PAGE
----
Wall Street Banks See US Economy Growing to 4%, Not Collapsing
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- US Economy Continues to Boom under President Trump
The International Monetary Fund (IMF) conducts its semi-annual health check of the world economy this week with investors worried that global growth is starting to fade after accelerating the most since Y 2011 last year.
Despite the soft start to the year and ongoing trade tensions, economists on Wall Street are sticking to forecasts for another solid economic expansion in Y 2018 while acknowledging the risks of slippage have mounted.
Below is a rundown of what some economists at major banks are saying in reports and interviews about the outlook.
The forecasts are for global output in Y 2018 and are mostly in terms of purchasing power parity, the metric favored by the IMF which currently anticipates an expansion of 3.9%.
Goldman Sachs Group Inc. (4.1%)
There have been negative surprises, but we’re not that overly concerned. The bottom line is that the global growth numbers have moderated, but we’re not rolling over as much as some of the data suggest.
–Jari Stehn, Economist, 3 April
Morgan Stanley (3.9%)
Developed market growth has moderated alongside the rising risk of protectionism, renewing concerns over the length of the global expansion. The more critical debate, in my view, is how long the business cycle has to run. The end does not seem near.
The most important risk to the business cycle in our view is the potential stress in U.S. corporate balance sheets, particularly in the context of a further rise in real rates. Hence, we recommend that you keep your seat belts fastened. –Chetan Ahya, global co-Head of Economics, 8 April
HSBC Holdings Plc (3.9%)
The global synchronized recovery looks set to continue in Y 2018. Global growth is very robust by post-crisis standards, all regions of the world are participating in a synchronized upturn and unemployment is falling more or less everywhere.
The deflation risk has been averted but inflation is generally very contained and interest rates are still low.
Y2018 should be another solid year of growth in the global economy. Although we think that growth has already peaked in the euro area and Japan, we expect much of emerging markets to actually pick up marginally.–Janet Henry, global Chief Economist, 22 March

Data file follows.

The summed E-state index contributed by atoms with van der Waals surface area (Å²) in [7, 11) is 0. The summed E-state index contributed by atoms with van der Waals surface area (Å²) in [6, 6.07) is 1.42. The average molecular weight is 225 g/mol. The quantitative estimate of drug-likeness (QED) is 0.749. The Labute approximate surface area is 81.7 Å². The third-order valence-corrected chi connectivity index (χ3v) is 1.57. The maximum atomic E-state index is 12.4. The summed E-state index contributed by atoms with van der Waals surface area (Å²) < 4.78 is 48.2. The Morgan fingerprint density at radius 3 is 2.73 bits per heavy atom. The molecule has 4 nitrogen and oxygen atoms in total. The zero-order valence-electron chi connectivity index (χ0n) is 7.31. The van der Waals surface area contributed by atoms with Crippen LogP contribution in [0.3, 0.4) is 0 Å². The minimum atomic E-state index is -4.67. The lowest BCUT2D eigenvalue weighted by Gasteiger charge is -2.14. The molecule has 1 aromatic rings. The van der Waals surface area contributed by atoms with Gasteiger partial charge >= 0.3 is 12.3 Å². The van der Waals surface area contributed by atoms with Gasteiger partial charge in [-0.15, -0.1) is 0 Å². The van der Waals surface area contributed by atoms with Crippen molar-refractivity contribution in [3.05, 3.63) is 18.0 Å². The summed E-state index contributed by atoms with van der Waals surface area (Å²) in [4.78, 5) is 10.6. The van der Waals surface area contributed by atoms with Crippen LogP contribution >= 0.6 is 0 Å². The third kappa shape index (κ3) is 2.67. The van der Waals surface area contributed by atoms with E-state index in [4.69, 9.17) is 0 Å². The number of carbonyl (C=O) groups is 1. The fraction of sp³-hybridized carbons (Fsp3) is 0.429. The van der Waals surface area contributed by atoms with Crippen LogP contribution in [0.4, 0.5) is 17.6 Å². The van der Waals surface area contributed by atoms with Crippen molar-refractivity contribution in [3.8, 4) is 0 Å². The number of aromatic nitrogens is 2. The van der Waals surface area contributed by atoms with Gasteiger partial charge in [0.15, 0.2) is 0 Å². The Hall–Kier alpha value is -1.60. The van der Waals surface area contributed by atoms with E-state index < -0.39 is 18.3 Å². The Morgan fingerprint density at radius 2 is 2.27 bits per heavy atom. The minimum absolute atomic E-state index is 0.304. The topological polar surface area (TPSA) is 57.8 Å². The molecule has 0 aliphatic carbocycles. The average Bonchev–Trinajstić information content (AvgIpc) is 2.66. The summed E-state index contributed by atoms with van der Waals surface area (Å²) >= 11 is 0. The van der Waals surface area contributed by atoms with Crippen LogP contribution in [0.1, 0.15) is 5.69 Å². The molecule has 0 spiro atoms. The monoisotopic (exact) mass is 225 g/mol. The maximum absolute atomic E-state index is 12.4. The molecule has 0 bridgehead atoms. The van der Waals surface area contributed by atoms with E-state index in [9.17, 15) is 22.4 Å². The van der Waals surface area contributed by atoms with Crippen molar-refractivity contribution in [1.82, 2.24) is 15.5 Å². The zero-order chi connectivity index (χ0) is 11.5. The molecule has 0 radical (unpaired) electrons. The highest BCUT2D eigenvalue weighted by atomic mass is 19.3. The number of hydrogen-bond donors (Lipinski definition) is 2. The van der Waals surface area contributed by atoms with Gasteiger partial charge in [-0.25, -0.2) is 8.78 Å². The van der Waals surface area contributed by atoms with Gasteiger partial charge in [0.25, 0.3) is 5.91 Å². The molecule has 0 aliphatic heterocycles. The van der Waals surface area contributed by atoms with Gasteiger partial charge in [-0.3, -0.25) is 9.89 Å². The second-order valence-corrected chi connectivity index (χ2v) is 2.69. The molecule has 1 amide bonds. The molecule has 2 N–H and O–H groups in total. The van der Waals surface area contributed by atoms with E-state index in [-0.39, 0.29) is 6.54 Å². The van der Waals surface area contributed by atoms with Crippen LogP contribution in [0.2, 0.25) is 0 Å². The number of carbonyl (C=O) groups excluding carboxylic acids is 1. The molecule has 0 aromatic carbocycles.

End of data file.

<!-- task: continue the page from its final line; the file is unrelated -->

JPMorgan Chase & Co. (3.9%)
While surprised by recent news we remain comfortable that 2018 will produce strong and synchronized global growth. However, for the first time in a year, activity and survey readings are challenging our forecast.–Bruce Kasman, chief Economist, 13 April.
Barclays Plc (4.2%)
Escalation of the US-China dispute has entered a new phase, but ongoing trade war uncertainty leads us to recommend shifting away from risk assets. Recent declines in global manufacturing confidence and a moderation in US job gains raise risks to our growth view. But sentiment is still at historically healthy levels, US earnings are strong, and China growth has accelerated, keeping the global expansion intact in Q-2.– 6 April report
Bank of America Merrill Lynch (4.0%)
It’s still a synchronized improvement, though we may have hit the maximum pace. The US will move into the lead because of the big fiscal stimulus. Growth will be a little softer in Europe and Japan. –Ethan Harris, head of global economics research, April 9.
Deutsche Bank AG (3.9%)
Growth is slowing from a relatively high level. We’re worrying much more about overheating than a slowdown. The big tailwind for global growth will continue to be the fiscal expansion in the US.
–Torsten Slok, chief international economist, 9 April.
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